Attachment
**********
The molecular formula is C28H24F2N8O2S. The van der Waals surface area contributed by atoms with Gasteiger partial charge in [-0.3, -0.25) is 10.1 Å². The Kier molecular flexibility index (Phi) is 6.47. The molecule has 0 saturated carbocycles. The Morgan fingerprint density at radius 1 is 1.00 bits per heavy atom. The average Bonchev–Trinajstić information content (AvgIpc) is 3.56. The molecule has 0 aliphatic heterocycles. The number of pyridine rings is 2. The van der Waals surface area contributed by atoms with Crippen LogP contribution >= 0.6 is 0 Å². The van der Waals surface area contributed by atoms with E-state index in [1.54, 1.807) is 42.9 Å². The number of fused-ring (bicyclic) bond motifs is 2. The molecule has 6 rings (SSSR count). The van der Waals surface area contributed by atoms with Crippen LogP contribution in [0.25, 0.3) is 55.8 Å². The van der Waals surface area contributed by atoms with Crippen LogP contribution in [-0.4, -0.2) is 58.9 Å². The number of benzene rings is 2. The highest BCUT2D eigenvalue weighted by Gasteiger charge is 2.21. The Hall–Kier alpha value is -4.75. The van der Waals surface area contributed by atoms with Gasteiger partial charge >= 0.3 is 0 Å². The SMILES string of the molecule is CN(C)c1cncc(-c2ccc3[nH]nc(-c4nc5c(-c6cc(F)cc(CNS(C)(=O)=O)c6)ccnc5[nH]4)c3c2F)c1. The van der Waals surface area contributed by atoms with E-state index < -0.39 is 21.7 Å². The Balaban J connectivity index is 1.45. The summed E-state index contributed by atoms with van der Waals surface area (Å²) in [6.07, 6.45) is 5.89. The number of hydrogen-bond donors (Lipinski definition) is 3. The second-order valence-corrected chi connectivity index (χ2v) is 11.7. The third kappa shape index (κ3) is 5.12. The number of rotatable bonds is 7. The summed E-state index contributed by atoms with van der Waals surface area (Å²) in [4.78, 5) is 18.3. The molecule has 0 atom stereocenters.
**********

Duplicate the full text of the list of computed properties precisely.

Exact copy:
The molecular formula is C28H24F2N8O2S. The van der Waals surface area contributed by atoms with Gasteiger partial charge in [-0.3, -0.25) is 10.1 Å². The Kier molecular flexibility index (Phi) is 6.47. The molecule has 0 saturated carbocycles. The Morgan fingerprint density at radius 1 is 1.00 bits per heavy atom. The average Bonchev–Trinajstić information content (AvgIpc) is 3.56. The molecule has 0 aliphatic heterocycles. The number of pyridine rings is 2. The van der Waals surface area contributed by atoms with Crippen LogP contribution >= 0.6 is 0 Å². The van der Waals surface area contributed by atoms with E-state index in [1.54, 1.807) is 42.9 Å². The number of fused-ring (bicyclic) bond motifs is 2. The molecule has 6 rings (SSSR count). The van der Waals surface area contributed by atoms with Crippen LogP contribution in [0.25, 0.3) is 55.8 Å². The van der Waals surface area contributed by atoms with Crippen LogP contribution in [-0.4, -0.2) is 58.9 Å². The number of benzene rings is 2. The highest BCUT2D eigenvalue weighted by Gasteiger charge is 2.21. The Hall–Kier alpha value is -4.75. The van der Waals surface area contributed by atoms with Gasteiger partial charge >= 0.3 is 0 Å². The SMILES string of the molecule is CN(C)c1cncc(-c2ccc3[nH]nc(-c4nc5c(-c6cc(F)cc(CNS(C)(=O)=O)c6)ccnc5[nH]4)c3c2F)c1. The van der Waals surface area contributed by atoms with E-state index < -0.39 is 21.7 Å². The Balaban J connectivity index is 1.45. The summed E-state index contributed by atoms with van der Waals surface area (Å²) in [6.07, 6.45) is 5.89. The number of hydrogen-bond donors (Lipinski definition) is 3. The second-order valence-corrected chi connectivity index (χ2v) is 11.7. The third kappa shape index (κ3) is 5.12. The number of rotatable bonds is 7. The summed E-state index contributed by atoms with van der Waals surface area (Å²) in [4.78, 5) is 18.3. The molecule has 0 atom stereocenters.